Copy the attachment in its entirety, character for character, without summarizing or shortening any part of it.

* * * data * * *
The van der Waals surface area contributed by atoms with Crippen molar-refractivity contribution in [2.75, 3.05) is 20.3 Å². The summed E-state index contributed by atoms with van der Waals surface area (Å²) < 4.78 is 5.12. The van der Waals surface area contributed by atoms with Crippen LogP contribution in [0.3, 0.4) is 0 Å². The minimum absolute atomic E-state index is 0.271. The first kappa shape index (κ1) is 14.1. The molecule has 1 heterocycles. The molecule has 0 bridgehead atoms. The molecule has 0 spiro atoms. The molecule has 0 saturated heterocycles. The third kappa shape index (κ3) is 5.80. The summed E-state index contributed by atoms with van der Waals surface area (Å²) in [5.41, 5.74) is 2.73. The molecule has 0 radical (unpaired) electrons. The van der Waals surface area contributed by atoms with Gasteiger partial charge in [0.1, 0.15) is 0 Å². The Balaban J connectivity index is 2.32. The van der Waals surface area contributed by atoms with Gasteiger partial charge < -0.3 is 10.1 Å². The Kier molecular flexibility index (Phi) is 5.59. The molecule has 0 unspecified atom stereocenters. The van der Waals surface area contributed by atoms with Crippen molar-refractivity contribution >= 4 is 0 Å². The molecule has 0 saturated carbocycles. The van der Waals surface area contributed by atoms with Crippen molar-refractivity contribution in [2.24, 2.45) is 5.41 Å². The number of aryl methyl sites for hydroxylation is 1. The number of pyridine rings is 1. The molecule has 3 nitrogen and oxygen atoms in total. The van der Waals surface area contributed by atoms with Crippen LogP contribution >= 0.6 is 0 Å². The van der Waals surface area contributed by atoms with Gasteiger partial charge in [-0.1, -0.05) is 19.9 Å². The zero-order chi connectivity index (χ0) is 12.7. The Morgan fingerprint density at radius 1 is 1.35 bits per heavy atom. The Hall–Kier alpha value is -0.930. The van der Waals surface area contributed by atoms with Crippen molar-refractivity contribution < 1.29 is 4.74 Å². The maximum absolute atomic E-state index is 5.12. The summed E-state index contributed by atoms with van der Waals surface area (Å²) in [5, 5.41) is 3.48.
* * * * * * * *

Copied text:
The van der Waals surface area contributed by atoms with Crippen molar-refractivity contribution in [2.75, 3.05) is 20.3 Å². The summed E-state index contributed by atoms with van der Waals surface area (Å²) < 4.78 is 5.12. The van der Waals surface area contributed by atoms with Crippen LogP contribution in [0.3, 0.4) is 0 Å². The minimum absolute atomic E-state index is 0.271. The first kappa shape index (κ1) is 14.1. The molecule has 1 heterocycles. The molecule has 0 bridgehead atoms. The molecule has 0 spiro atoms. The molecule has 0 saturated heterocycles. The third kappa shape index (κ3) is 5.80. The summed E-state index contributed by atoms with van der Waals surface area (Å²) in [5.41, 5.74) is 2.73. The molecule has 0 radical (unpaired) electrons. The van der Waals surface area contributed by atoms with Gasteiger partial charge in [0.1, 0.15) is 0 Å². The Balaban J connectivity index is 2.32. The van der Waals surface area contributed by atoms with Gasteiger partial charge < -0.3 is 10.1 Å². The Kier molecular flexibility index (Phi) is 5.59. The molecule has 0 unspecified atom stereocenters. The van der Waals surface area contributed by atoms with Crippen molar-refractivity contribution >= 4 is 0 Å². The molecule has 0 saturated carbocycles. The van der Waals surface area contributed by atoms with Crippen molar-refractivity contribution in [2.24, 2.45) is 5.41 Å². The number of aryl methyl sites for hydroxylation is 1. The number of pyridine rings is 1. The molecule has 3 nitrogen and oxygen atoms in total. The van der Waals surface area contributed by atoms with Crippen LogP contribution >= 0.6 is 0 Å². The van der Waals surface area contributed by atoms with Gasteiger partial charge in [-0.1, -0.05) is 19.9 Å². The zero-order chi connectivity index (χ0) is 12.7. The Morgan fingerprint density at radius 1 is 1.35 bits per heavy atom. The Hall–Kier alpha value is -0.930. The van der Waals surface area contributed by atoms with Crippen molar-refractivity contribution < 1.29 is 4.74 Å². The maximum absolute atomic E-state index is 5.12. The summed E-state index contributed by atoms with van der Waals surface area (Å²) in [5, 5.41) is 3.48.